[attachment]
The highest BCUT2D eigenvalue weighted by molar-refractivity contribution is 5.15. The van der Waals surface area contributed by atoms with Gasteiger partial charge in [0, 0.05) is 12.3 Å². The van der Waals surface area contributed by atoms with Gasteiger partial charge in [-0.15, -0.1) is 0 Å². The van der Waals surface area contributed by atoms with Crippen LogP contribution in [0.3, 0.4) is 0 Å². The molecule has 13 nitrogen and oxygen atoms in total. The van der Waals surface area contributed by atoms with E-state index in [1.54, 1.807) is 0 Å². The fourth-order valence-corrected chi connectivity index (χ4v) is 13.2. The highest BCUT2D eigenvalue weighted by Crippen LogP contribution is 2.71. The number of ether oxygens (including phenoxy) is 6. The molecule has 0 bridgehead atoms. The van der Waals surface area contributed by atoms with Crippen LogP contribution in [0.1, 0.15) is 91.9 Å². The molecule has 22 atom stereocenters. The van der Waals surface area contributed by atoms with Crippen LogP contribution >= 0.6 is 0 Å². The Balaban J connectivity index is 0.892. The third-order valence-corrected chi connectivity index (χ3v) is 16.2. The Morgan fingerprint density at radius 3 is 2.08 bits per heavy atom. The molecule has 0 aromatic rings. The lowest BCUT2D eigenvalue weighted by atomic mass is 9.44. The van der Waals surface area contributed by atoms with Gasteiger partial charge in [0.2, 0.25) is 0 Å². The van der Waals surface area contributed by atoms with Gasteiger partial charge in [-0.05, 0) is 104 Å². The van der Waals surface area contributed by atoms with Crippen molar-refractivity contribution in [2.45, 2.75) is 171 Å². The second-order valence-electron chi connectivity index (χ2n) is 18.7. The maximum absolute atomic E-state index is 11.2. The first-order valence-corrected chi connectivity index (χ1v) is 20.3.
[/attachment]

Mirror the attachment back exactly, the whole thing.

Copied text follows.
The highest BCUT2D eigenvalue weighted by molar-refractivity contribution is 5.15. The van der Waals surface area contributed by atoms with Gasteiger partial charge in [0, 0.05) is 12.3 Å². The van der Waals surface area contributed by atoms with Gasteiger partial charge in [-0.15, -0.1) is 0 Å². The van der Waals surface area contributed by atoms with Crippen LogP contribution in [0.3, 0.4) is 0 Å². The molecule has 13 nitrogen and oxygen atoms in total. The van der Waals surface area contributed by atoms with E-state index in [1.54, 1.807) is 0 Å². The fourth-order valence-corrected chi connectivity index (χ4v) is 13.2. The highest BCUT2D eigenvalue weighted by Crippen LogP contribution is 2.71. The number of ether oxygens (including phenoxy) is 6. The molecule has 0 bridgehead atoms. The van der Waals surface area contributed by atoms with Crippen LogP contribution in [0.1, 0.15) is 91.9 Å². The molecule has 22 atom stereocenters. The van der Waals surface area contributed by atoms with Crippen LogP contribution >= 0.6 is 0 Å². The Balaban J connectivity index is 0.892. The third-order valence-corrected chi connectivity index (χ3v) is 16.2. The Morgan fingerprint density at radius 3 is 2.08 bits per heavy atom. The molecule has 0 aromatic rings. The lowest BCUT2D eigenvalue weighted by atomic mass is 9.44. The van der Waals surface area contributed by atoms with Gasteiger partial charge in [0.2, 0.25) is 0 Å². The van der Waals surface area contributed by atoms with Gasteiger partial charge in [-0.05, 0) is 104 Å². The van der Waals surface area contributed by atoms with Crippen molar-refractivity contribution in [2.45, 2.75) is 171 Å². The second-order valence-electron chi connectivity index (χ2n) is 18.7. The maximum absolute atomic E-state index is 11.2. The first-order valence-corrected chi connectivity index (χ1v) is 20.3.